Liberals, Conservatives Agree: Re-Imposing the Death Tax Designed to Penalize the Wealthy

July 22, 2010 - 3:24 PM
Unless Congress acts to extend its repeal, the death tax is scheduled to return in 2011-- a tax that liberals and conservatives alike seem to agree is designed only to attack the "pockets" of the wealthy.

In this photo, George Steinbrenner's coffin is driven by hearse during funeral services Saturday, July 17, 2010, in Trinity, Fla. (AP Photo/Chris O'Meara)

(CNSNews.com) - Unless Congress acts to extend its repeal, the death tax is scheduled to return in 2011-- a tax that liberals and conservatives alike seem to agree is designed only to attack the “pockets” of the wealthy.
 
A moratorium on the tax expires after Dec. 31, 2010,  and the tax will return in 2011 taxing inheritances at a rate of 55 percent with only a $1 million exemption unless Congress changes the tax law.
 
On a 39-59 vote, the Senate on Wednesday rejected a measure sponsored by Sen. Jim DeMint (R-S.C.) that would have permanently repealed the tax.
 
DeMint’s measure, which came in the form of an amendment to a small business bill, would have made permanent the repeal of the federal estate tax, which is set to expire on Dec. 31.
 
Wesley Denton, a spokesman for DeMint, told CNSNews.com that the death tax is an “immoral double tax on property and assets that people have already paid taxes on throughout their lives,” and hurts small businesses. (EDITOR'S NOTE: A previous version of this story incorreclty added the term "illegal.")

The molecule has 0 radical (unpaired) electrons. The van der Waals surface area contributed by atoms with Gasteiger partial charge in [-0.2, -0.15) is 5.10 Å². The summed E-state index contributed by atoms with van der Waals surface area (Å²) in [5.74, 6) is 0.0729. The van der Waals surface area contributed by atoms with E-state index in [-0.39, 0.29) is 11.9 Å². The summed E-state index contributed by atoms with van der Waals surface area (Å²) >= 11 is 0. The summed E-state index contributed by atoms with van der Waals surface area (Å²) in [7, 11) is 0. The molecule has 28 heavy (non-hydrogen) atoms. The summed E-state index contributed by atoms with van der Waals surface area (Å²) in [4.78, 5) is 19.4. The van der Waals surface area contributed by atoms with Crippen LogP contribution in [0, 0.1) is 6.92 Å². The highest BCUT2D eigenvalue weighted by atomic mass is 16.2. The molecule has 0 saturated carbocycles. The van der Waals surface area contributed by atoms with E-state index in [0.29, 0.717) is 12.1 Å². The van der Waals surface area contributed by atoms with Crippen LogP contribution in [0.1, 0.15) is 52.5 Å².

Denton, quoting his boss, called the tax “terrible public policy," and said that the vote is sure to be an electoral issue.
 
“I think it will separate those who are serious about creating jobs and those who are just hiding behind rhetoric,” Denton said.
 
In 2001, Congress passed the Economic Growth and Tax Reconciliation Act, which gradually lowered the death tax rate over the next 10 years and repealed it altogether for 2010. From a top rate of 55 percent in 2001 on estates worth $675,000 or more, it dropped to 50 percent in ’09 on estates worth $3.5 million or more. The tax was repealed for 2010.

But, unless Congress extends the law, the estate tax will return in 2011, and estates over $1 million will be taxed at a rate of 55 percent.